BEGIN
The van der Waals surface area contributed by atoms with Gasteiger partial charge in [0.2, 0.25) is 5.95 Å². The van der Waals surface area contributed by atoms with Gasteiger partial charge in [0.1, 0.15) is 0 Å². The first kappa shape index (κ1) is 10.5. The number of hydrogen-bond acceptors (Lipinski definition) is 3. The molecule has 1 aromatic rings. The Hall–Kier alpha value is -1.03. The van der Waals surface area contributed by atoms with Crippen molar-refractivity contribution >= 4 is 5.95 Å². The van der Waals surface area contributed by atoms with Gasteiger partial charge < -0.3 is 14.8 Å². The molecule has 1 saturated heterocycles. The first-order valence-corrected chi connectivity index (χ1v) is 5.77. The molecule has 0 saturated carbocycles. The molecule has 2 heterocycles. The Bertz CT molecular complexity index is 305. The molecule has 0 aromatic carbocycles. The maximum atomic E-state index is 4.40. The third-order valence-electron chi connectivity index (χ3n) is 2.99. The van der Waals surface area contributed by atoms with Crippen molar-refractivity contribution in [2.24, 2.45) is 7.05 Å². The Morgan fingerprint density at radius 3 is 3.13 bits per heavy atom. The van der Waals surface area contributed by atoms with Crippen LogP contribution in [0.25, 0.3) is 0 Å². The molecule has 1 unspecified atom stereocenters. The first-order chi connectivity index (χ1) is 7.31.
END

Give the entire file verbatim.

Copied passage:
The van der Waals surface area contributed by atoms with Gasteiger partial charge in [0.2, 0.25) is 5.95 Å². The van der Waals surface area contributed by atoms with Gasteiger partial charge in [0.1, 0.15) is 0 Å². The first kappa shape index (κ1) is 10.5. The number of hydrogen-bond acceptors (Lipinski definition) is 3. The molecule has 1 aromatic rings. The Hall–Kier alpha value is -1.03. The van der Waals surface area contributed by atoms with Crippen molar-refractivity contribution >= 4 is 5.95 Å². The van der Waals surface area contributed by atoms with Gasteiger partial charge < -0.3 is 14.8 Å². The molecule has 1 saturated heterocycles. The first-order valence-corrected chi connectivity index (χ1v) is 5.77. The molecule has 0 saturated carbocycles. The molecule has 2 heterocycles. The Bertz CT molecular complexity index is 305. The molecule has 0 aromatic carbocycles. The maximum atomic E-state index is 4.40. The third-order valence-electron chi connectivity index (χ3n) is 2.99. The van der Waals surface area contributed by atoms with Crippen molar-refractivity contribution in [2.24, 2.45) is 7.05 Å². The Morgan fingerprint density at radius 3 is 3.13 bits per heavy atom. The van der Waals surface area contributed by atoms with Crippen LogP contribution in [0.25, 0.3) is 0 Å². The molecule has 1 unspecified atom stereocenters. The first-order chi connectivity index (χ1) is 7.31.